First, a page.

Friday, September 28, 2012

Korean Teens Learn Conflict Resolution

Photo courtesy of Jihoon Sun of ROKing Korea

At a barbecue break during the summer Conflict Consortium 2012: Brian Oh, David Choe, Jason Chung, Hawk Kim, Ben Lee and Jeffery Ahn.
By Rachel Kim, Kate Park, 
Jessica Um and Michael Yoon
Junior Reporters
Youth Journalism International
ANSEONG, South Korea – After two hours of traveling on the bus, we finally arrived at the Korea Leadership Center in Anseong. Except for a few familiar faces on our summer adventure, we were surrounded by people we didn’t know. Though full of excitement, we were also concerned about the next two days we would have to spend in the new environment, for we did not have any idea of what to expect of Conflict Consortium 2012.
Moving into a large conference room and awkwardly forming into groups, we immediately proceeded to ice-breaker activities. We quickly learned each other’s names, interacted through various games, and shared good laughs as we built new relationships. With a friendly atmosphere, we easily transitioned into the introductory speech made by Jeffery Ahn, the director of Q& Education Group, who explained the main concepts and objectives of the camp.

Photo courtesy of Jihoon Sun of ROKing Korea

Ben Lee, David Kwak, Rachel Kim, Lisa Kim,
Hawk Kim and J.S. Huh work on the film.
What are intractable conflicts? This was the question that was to serve as the base of Conflict Consortium 2012.The main goal of the camp, presented by Ahn and Prof. Lyman McLallen, was to learn how to accept the existence of intractable conflicts while developing a “way out” for these world-wide disputes. We were to view ourselves as future leaders of the world who would, one day, find ways to dissolve destructive conflicts with constructive solutions.
On the second day of the camp, we trudged into the room unsure of what would happen next. After Ahn walked us through a conflict simulation, we talked about the situations in Korea. Each group was given an issue in Korea to research in preparation for a presentation on the final day of camp.
Photo courtesy of Jihoon Sun of ROKing Korea
Nayoung Kang, Jessica Um, Kate Park, Brian Oh, Michael Yoon and Rachel Kim working on their project.
After some brainstorming, we watched a documentary called “Seoul Train,” which told stories of North Koreans trying to escape their harsh life. It was heartbreaking to see so many people suffering for freedom, and often failing to obtain it.

As the day went on, our group became closer and closer, laughing and making jokes. We worked intensely on our presentations about the conflicts in Korea. Our topic, “Bullying in Korea,” was something we were all familiar with. We decided to take on the challenge of making an artistic and informative collage that depicts all of the factors that make this common, yet hardly acknowledged issue, an intractable conflict.
After almost two hours of working on the project, it was time for a barbecue party. From the backyard of one of the cabins, we could see the sun set over the mountains. We watched the Olympics as we ate and bonded with students outside our group.
However, we still had to finish preparing for our presentation. Our group stayed up until 1 a.m. to work on our poster. We were all tired from the day’s work, and our hands started to hurt from all the scissor work.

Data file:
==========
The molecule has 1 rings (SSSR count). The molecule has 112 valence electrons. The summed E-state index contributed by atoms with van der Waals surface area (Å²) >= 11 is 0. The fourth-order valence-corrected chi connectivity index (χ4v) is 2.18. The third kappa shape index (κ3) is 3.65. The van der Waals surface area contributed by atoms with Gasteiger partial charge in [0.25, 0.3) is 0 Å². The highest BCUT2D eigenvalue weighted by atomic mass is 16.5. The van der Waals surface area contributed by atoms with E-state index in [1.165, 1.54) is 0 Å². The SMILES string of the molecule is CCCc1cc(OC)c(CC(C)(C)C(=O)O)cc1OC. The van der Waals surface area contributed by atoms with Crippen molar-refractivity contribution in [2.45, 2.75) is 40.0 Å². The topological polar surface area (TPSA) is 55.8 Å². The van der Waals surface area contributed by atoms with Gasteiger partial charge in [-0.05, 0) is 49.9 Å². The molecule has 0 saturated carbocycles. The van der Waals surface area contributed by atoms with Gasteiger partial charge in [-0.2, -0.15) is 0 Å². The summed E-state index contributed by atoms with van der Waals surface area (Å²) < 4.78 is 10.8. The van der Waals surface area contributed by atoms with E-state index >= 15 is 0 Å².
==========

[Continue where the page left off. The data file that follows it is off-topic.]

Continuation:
Photo courtesy of Jihoon Sun of ROKing Korea
Rachel Kim, Nayoung Kang, Kate Park and Jessica Um making their collage.
But of course, hard work pays off.
The next day when we presented in front of everyone, many people were impressed by our collage. The eye represented how bullying is everywhere but many people neglect it, and we portrayed all acts of bullying in the pupil to show the severity of the bullying problem in Korean schools.
Each of the presentations was meaningful, and the effort that everyone had put in was visible. By listening to each other’s presentations, we were able to learn about various conflicts occurring in Korea and how crucial each conflict was. This camp was a valuable program where everyone learned about and discussed problems in Korea that we hadn’t really noticed or thought deeply about before.
Photo courtesy of Jihoon Sun of ROKing Korea

Ricky Ahn and Jaehwi Lee working on the film

After giving our presentations, we worked on a film about stereotypes about Korea. It was a special project for our team to promote awareness of the typical stereotypes that are made about Koreans. The four of us were the directors, and we involved all of the other students in portraying the stereotypes on camera.
It took patient leadership to get everyone – even the youngest students – to cooperate and do their best, but with everyone’s efforts, it turned out quite well.
Right before we headed back, the teachers handed out awards to the groups with the best presentations and the groups that earned the most points from different activities.
Overall, Conflict Consortium was an unforgettable experience that afforded us an opportunity to learn about intractable conflicts and their severity, while also building new relationships.
Together, we worked as a family to cooperate and play our roles as future leaders of tomorrow. We shared moments of discovery, teamwork and laughter. And we are proud to have played a part in bringing attention to conflicts around the world and raising hopes of resolving them. 
Photo courtesy of Jihoon Sun of ROKing Korea
At the closing ceremony of the Conflict Consortium

1 comment:

LeaMikhaela said...

I think that you've build bridges in your activity and it's much better that you've got them kids get involved in the said Conflict Resolution event. That way they would learn on how to resolve conflicts in a subtle way. You did a very good job.